AskDefine | Define albatross

Dictionary Definition

albatross

Noun

1 (figurative) something that hinders or handicaps; "she was an albatross around his neck" [syn: millstone]
2 large web-footed birds of the southern hemisphere having long narrow wings; noted for powerful gliding flight [syn: mollymawk]

User Contributed Dictionary

English

Etymology

An alteration of Portuguese word alcatraz (= "gannet"), under influence of the Latin word albus ("white"); alcatraz comes from Arabic al-ġaţţās ("the diver").

Noun

  1. Any of various large seabirds of the family Diomedeidae ranging widely in the Southern Ocean and the North Pacific and having a hooked beak and long narrow wings.
  2. A double eagle, or three under par on any one hole
  3. A long-term impediment, burden, or curse.
    Energy is the Albatross of U.S. National Security. - Senator Richard Lugar

Translations

seabird
three under par
long-term impediment

Extensive Definition

Albatrosses, of the biological family Diomedeidae, are large seabirds allied to the procellariids, storm-petrels and diving-petrels in the order Procellariiformes (the tubenoses). They range widely in the Southern Ocean and the North Pacific. They are absent from the North Atlantic, although fossil remains show they once occurred there too and occasional vagrants turn up. Albatrosses are amongst the largest of flying birds, and the great albatrosses (genus Diomedea) have the largest wingspans of any extant birds. The albatrosses are usually regarded as falling into four genera, but there is disagreement over the number of species.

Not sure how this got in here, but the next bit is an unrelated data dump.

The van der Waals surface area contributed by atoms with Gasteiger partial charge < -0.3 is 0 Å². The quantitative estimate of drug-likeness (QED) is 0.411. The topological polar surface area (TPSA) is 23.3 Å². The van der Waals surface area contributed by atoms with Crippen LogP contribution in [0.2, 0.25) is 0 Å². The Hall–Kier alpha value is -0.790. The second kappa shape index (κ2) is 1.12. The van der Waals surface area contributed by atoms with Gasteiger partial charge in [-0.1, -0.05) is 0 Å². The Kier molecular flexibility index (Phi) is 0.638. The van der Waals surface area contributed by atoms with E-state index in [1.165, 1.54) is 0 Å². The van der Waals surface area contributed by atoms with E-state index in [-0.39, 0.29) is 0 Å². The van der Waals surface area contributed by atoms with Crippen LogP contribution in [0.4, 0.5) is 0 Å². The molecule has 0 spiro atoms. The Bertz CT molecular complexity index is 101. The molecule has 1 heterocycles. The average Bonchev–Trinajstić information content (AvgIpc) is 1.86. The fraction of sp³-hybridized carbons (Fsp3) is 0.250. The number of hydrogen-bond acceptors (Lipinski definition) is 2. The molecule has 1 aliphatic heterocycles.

Albatrosses are highly efficient in the air, using dynamic soaring and slope soaring to cover great distances with little exertion. They feed on squid, fish and krill by either scavenging, surface seizing or diving. Albatrosses are colonial, nesting for the most part on remote oceanic islands, often with several species nesting together. Pair bonds between males and females form over several years, with the use of 'ritualised dances', and will last for the life of the pair. A breeding season can take over a year from laying to fledging, with a single egg laid in each breeding attempt.
Of the 21 species of albatrosses recognised by the IUCN, 19 are threatened with extinction. Numbers of albatrosses have declined in the past due to harvesting for feathers, but today the albatrosses are threatened by introduced species such as rats and feral cats that attack eggs, chicks and nesting adults; by pollution; by a serious decline in fish stocks in many regions largely due to overfishing; and by long-line fishing. Long-line fisheries pose the greatest threat, as feeding birds are attracted to the bait, become hooked on the lines, and drown. Identified stakeholders such as governments, conservation organisations and people in the fishing industry are all working toward reducing this bycatch.